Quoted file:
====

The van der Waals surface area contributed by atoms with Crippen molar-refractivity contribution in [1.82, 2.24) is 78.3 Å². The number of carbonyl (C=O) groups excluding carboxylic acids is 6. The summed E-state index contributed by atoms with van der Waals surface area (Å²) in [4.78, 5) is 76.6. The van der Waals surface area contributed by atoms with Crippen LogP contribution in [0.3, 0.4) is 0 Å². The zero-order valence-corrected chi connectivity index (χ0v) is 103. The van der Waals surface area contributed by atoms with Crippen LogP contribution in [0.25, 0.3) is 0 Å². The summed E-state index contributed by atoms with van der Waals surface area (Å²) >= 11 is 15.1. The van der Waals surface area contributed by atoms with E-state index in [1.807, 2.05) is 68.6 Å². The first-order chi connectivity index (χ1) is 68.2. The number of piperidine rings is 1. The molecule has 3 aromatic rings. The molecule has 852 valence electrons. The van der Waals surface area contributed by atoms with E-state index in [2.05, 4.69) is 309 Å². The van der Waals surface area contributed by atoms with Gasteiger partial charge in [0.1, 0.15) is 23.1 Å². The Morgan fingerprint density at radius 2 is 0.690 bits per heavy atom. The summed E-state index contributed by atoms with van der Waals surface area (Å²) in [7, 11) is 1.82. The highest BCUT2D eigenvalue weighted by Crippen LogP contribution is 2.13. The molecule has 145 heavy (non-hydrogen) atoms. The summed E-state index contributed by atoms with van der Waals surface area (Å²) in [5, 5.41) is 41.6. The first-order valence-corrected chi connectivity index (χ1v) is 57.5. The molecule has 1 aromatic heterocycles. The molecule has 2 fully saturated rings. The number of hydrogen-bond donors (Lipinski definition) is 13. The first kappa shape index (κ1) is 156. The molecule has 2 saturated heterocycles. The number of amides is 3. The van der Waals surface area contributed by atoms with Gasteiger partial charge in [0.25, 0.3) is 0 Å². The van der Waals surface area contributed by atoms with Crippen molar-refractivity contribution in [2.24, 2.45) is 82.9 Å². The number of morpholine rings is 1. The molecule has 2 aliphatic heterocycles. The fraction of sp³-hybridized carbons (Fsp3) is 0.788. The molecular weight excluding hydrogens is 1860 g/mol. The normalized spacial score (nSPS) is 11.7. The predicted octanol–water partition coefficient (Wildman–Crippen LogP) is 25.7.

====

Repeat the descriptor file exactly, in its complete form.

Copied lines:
The van der Waals surface area contributed by atoms with Crippen molar-refractivity contribution in [1.82, 2.24) is 78.3 Å². The number of carbonyl (C=O) groups excluding carboxylic acids is 6. The summed E-state index contributed by atoms with van der Waals surface area (Å²) in [4.78, 5) is 76.6. The van der Waals surface area contributed by atoms with Crippen LogP contribution in [0.3, 0.4) is 0 Å². The zero-order valence-corrected chi connectivity index (χ0v) is 103. The van der Waals surface area contributed by atoms with Crippen LogP contribution in [0.25, 0.3) is 0 Å². The summed E-state index contributed by atoms with van der Waals surface area (Å²) >= 11 is 15.1. The van der Waals surface area contributed by atoms with E-state index in [1.807, 2.05) is 68.6 Å². The first-order chi connectivity index (χ1) is 68.2. The number of piperidine rings is 1. The molecule has 3 aromatic rings. The molecule has 852 valence electrons. The van der Waals surface area contributed by atoms with E-state index in [2.05, 4.69) is 309 Å². The van der Waals surface area contributed by atoms with Gasteiger partial charge in [0.1, 0.15) is 23.1 Å². The Morgan fingerprint density at radius 2 is 0.690 bits per heavy atom. The summed E-state index contributed by atoms with van der Waals surface area (Å²) in [7, 11) is 1.82. The highest BCUT2D eigenvalue weighted by Crippen LogP contribution is 2.13. The molecule has 145 heavy (non-hydrogen) atoms. The summed E-state index contributed by atoms with van der Waals surface area (Å²) in [5, 5.41) is 41.6. The first-order valence-corrected chi connectivity index (χ1v) is 57.5. The molecule has 1 aromatic heterocycles. The molecule has 2 fully saturated rings. The number of hydrogen-bond donors (Lipinski definition) is 13. The first kappa shape index (κ1) is 156. The molecule has 2 saturated heterocycles. The number of amides is 3. The van der Waals surface area contributed by atoms with Gasteiger partial charge in [0.25, 0.3) is 0 Å². The van der Waals surface area contributed by atoms with Crippen molar-refractivity contribution in [2.24, 2.45) is 82.9 Å². The number of morpholine rings is 1. The molecule has 2 aliphatic heterocycles. The fraction of sp³-hybridized carbons (Fsp3) is 0.788. The molecular weight excluding hydrogens is 1860 g/mol. The normalized spacial score (nSPS) is 11.7. The predicted octanol–water partition coefficient (Wildman–Crippen LogP) is 25.7.